A Bullish Washout?

Investors are nervous, which is a permanent feature of the markets, with a few exceptions. But today, after nine years of consecutive stock market gains, it’s completely normal that people are looking for clues as to when this bull run is going to end.

People who pay close attention look for divergences in the advance-decline line and they look for extreme sentiment readings in the the fear & greed index.

One of the more popular measures of market conditions is the NYSE 52-week lows (and highs), which recently measured some decent activity for the first time since February. You can see in the chart below that these spikes have tended to coincide with market bottoms. In bull markets, wash outs are bullish. Unfortunately, by the time we finally realize we’re in a bull market, people start searching frantically for signs that it’s going to end.

It’s not hard to poke holes in this analysis. For example:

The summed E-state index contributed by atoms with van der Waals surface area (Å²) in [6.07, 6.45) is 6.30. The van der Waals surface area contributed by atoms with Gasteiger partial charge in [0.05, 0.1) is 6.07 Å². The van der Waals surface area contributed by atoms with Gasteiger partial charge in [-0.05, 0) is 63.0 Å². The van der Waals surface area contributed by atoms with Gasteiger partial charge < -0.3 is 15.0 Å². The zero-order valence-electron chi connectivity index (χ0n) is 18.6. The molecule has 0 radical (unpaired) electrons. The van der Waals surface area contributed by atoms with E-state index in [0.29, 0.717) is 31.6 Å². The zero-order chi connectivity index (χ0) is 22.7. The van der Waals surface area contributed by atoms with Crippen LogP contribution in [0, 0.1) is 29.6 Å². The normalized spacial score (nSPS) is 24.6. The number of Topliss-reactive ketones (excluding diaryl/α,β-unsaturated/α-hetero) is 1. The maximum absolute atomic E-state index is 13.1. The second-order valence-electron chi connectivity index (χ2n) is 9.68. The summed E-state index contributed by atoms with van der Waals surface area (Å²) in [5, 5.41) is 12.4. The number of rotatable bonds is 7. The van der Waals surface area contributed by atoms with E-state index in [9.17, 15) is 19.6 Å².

• There are over 1900 stocks listed on the NYSE. Non-U.S. companies represent one-third of the NYSE composite market cap.
  • 52-week lows are a lagging indicator. These spikes seem buyable looking backwards, but if you’re actually trading, by the time these spikes occur, you’ve already felt some serious pain. There are 25 S&P 500 stocks that are within 2% of their 52-week low. The average distance from their 52 week high is 30%.
  • This doesn’t take into consideration outside forces, like the fact that the ten year treasury rate is as high as it’s been since 2011.
  • Spikes in 52-week highs have corresponded roughly with market bottoms, but does this make you any more likely to rush out and buy the next one? Of course not, because they all feel like the top in real time, and one of these times will mark the top.
  • A single indicator doesn’t tell you anything.

A single indicator can’t possibly tell you the whole story. But the potential problem with using multiple indicators is they can reveal anything you want to believe.

Everybody wants to know when this movie ends, but as Matt Damon told Bill Simmons, “you don’t see the movie before you make it”. This is a great reminder that nobody can see the future. We know this bull market won’t go on forever, but we can’t know when it’s going to end.